The New England Patriots just played another Super Bowl for the ages. But this time, as they did twice against the New York Giants, the Pats came up just short.
All eight Patriots Super Bowls in this century — five victories, three losses — have been tense, hard-fought affairs. The games have all been close. Until Sunday's 41-33 loss to the Philadelphia Eagles, the 21st century Patriots had never won a Super Bowl by more than six points, and never lost by more than four.
The Eagles deserve enormous credit. They earned this victory. Most teams would have wilted after losing starting quarterback Carson Wentz, the face and future of the franchise, for the season due to knee injury. They didn't. Instead, the Eagles embraced their role as an underdog. Despite being the NFC's top seed, the Eagles' opponent was favored by Vegas in each of their three playoff games. The Eagles proved them all wrong.
Backup Nick Foles, historically streaky when thrust into the starting role, showed that he could make big plays with his arm on the biggest stage. Foles was a deserving Super Bowl MVP after throwing for three touchdowns and catching another — the first quarterback in Super Bowl history to catch a TD. The Eagles' running backs, including New England castoff LeGarrette Blount, receivers, and tight end Zach Ertz were also all clutch.
In the wake of the Eagles' win, the snap conventional wisdom seems to be that father time is finally catching up to the Patriots. Nothing lasts forever. But following a season in which the press has tried to drive a wedge between Patriots owner Robert Kraft, head coach Bill Belichick, and quarterback Tom Brady, usually making Brady the villain in everything from his alleged role in the Jimmy Garoppolo trade to his charitable work to how he kisses his son, what we saw in the Super Bowl tells a very different story from the widely peddled narrative of the Patriots' imminent demise.
Brady and Belichick's Patriots aren't done. They still have more winning to do.
Brady, at age 40, threw for 505 yards, three touchdowns, and no interceptions. No quarterback has ever thrown for this many yards in a Super Bowl. No team has ever scored 33 points in a Super Bowl and lost. For nearly the entire game, Brady played well enough to win. With the help of a stout offensive line, he kept the Eagles' vaunted pass rush at bay — until, well, one key play where he didn't.
Brady battled through injuries to key teammates, botched special teams plays, a porous defense, first-rate Eagles play-calling, and inscrutable rules about what constitutes a catch, with the close calls going against New England for the first time this season. He did everything you could ask a quarterback to do to give his team a chance to win. He is still indisputably one of the best quarterbacks in the NFL. And he isn't done.
Belichick deserves all the praise he gets, and he has certainly helped make Brady better. But when you see a defense that has been suspect on third down all season long (like the unit in the second Super Bowl loss to the New York Giants) and the unexplained benching of Malcolm Butler, hero of the Super Bowl win against the Seattle Seahawks, you remember how much Brady has made Belichick's hard-nosed GM philosophy viable.
Understandably, most of the country is happy to see a different team win the Super Bowl. Brady has taken the Patriots to the conference championship in 12 of the 16 years he has started (he was a backup in 2000 and injured in 2008). Critics liken the Patriots to an "evil empire." After last night's Super Bowl loss, they're eager to bury the Patriots.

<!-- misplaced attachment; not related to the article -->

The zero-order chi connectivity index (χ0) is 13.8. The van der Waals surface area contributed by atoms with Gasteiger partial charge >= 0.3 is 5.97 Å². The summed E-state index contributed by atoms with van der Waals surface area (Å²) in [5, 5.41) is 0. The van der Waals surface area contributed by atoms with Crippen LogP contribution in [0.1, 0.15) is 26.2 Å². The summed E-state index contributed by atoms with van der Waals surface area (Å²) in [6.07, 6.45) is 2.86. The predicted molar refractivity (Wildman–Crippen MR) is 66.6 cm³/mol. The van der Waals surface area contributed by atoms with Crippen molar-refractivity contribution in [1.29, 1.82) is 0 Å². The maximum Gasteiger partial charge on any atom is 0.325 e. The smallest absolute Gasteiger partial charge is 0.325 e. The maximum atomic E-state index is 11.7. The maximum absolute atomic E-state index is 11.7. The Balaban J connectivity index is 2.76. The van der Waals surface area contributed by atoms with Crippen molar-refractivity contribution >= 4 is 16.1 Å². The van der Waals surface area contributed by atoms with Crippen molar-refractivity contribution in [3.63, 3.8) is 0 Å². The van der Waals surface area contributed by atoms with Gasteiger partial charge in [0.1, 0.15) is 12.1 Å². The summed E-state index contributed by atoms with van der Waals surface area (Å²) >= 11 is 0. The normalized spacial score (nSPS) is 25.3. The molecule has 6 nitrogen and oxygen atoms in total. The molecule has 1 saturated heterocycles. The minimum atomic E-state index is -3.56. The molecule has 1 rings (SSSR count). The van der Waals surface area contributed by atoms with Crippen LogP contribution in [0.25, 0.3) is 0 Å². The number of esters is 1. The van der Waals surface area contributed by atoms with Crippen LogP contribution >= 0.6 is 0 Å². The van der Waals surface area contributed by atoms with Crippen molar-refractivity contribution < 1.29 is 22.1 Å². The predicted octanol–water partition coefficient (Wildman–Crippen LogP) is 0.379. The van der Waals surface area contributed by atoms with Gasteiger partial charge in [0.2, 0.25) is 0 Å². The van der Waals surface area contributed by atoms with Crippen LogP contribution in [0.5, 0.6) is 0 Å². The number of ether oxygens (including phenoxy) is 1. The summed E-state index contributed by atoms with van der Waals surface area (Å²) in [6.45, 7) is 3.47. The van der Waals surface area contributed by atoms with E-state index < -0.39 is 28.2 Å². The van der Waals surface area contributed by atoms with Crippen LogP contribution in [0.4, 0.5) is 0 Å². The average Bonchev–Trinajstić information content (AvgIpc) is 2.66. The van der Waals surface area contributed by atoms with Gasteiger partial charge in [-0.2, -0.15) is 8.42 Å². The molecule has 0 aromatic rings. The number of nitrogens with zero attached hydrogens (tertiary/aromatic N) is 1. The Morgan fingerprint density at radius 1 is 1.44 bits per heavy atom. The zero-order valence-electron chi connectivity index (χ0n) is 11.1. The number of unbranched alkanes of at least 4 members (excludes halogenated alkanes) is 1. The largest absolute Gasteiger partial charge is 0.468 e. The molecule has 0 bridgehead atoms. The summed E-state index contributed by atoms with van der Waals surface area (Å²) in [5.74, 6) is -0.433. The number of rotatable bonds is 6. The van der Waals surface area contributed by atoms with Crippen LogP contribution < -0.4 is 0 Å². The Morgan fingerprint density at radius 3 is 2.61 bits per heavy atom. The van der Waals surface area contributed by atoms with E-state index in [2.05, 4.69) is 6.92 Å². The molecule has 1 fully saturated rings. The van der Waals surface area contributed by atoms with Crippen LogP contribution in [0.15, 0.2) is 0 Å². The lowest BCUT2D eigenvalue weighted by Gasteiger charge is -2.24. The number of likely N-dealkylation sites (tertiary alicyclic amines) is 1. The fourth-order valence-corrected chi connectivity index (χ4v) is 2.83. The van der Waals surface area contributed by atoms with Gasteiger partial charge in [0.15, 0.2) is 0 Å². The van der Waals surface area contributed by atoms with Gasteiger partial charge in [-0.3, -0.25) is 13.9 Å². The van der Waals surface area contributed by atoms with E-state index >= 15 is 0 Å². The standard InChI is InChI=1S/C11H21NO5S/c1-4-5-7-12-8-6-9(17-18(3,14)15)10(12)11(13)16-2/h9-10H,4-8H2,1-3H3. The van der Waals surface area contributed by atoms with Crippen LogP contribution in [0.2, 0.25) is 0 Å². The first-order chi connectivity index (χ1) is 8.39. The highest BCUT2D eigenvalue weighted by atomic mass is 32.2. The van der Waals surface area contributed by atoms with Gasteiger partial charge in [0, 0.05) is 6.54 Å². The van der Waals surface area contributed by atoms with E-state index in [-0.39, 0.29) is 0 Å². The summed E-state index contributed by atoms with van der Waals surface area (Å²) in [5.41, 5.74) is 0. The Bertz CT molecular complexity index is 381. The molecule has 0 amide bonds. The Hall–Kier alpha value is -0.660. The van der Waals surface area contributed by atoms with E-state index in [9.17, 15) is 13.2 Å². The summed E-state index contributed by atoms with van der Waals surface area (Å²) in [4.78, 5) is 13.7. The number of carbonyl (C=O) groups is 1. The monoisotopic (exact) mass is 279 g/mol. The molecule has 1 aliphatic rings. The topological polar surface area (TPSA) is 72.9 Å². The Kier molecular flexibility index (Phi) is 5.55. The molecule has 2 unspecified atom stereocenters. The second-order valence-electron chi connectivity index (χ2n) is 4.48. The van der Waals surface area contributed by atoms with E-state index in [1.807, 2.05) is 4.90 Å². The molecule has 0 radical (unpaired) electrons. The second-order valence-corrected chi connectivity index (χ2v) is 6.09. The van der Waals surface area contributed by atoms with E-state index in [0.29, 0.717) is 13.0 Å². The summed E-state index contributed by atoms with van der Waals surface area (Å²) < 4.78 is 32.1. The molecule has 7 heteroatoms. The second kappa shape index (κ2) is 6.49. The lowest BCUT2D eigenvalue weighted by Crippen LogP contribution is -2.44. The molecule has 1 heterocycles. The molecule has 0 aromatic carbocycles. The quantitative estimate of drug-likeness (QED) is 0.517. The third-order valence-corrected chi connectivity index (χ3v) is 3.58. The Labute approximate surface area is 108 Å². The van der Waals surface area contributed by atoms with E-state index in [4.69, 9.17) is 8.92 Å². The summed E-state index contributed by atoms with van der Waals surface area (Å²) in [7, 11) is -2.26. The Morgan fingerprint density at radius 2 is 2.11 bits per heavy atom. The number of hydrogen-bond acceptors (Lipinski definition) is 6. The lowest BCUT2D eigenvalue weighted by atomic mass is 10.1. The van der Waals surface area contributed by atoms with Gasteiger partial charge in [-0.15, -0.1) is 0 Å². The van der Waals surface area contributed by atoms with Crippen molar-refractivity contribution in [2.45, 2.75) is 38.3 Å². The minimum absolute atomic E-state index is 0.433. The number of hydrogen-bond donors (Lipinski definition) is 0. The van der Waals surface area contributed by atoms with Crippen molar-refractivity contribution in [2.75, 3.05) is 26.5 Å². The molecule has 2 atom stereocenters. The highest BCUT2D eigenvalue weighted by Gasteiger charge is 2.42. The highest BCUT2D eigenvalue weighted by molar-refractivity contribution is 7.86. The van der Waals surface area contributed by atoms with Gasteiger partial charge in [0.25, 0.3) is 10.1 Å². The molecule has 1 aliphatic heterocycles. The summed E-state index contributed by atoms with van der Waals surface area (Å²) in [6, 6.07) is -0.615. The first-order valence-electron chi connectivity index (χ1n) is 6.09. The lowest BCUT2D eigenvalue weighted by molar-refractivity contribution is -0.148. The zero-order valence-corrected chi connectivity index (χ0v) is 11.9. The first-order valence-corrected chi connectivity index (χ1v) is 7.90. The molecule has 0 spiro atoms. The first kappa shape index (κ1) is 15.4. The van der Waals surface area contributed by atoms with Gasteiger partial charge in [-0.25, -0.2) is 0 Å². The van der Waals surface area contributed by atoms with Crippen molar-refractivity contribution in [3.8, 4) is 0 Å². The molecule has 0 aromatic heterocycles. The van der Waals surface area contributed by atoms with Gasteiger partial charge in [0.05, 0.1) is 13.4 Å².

I get it. I do. But I'd also ask Patriots haters to remember that there was once a different side to New England fans' beloved Foxborough franchise.
My father was a longtime Patriots season ticket holder. He went to the games through thick and thin. I remember sitting in the old stadium, which had few frills, in cold weather that made your rear end freeze on the metal bleachers — usually only to come away with a loss. Our beloved Patriots seemed to bear no relation to the city's storied Red Sox, Bill Russell and Larry Bird's Celtics, or even Bobby Orr's Bruins.
When there was a fight about whether taxpayer funds would be used to build a new stadium, there was a risk the Patriots might move from Massachusetts to Hartford, Connecticut. If they had moved, my dad said he would have to reluctantly give up his season tickets — but he would still follow them to their new home for some games.
"They're my team," he explained simply.
After persevering through the Patriots' humiliation at the hands of the 1985 Chicago Bears and decades of mediocrity, my father witnessed some great Patriots seasons. These Brady-Belichick years have been a joy for long-suffering Pats fans like us.
My father is late in his life, and struggling through illness. As we watched the game together in his hospital room last night, I desperately wanted the Patriots to win so one of my father's last earthly memories could be of his favorite team hoisting the Lombardi Trophy. But the Pats — our Pats — came up short.
My father didn't seem upset by the outcome. Because unlike later bandwagon fans, he has never felt entitled to a win. He was just happy to see his team, our team, play a competitive game.
Despite the eagerness seen in some quarters for a New England diaspora, conspiring with the inexorable march of time to bring about the end to the football dynasty, I have every confidence the Patriots will be back.
In Bill we trust. In Tom we trust.
And for some other things in life, you just have to trust in an even higher authority.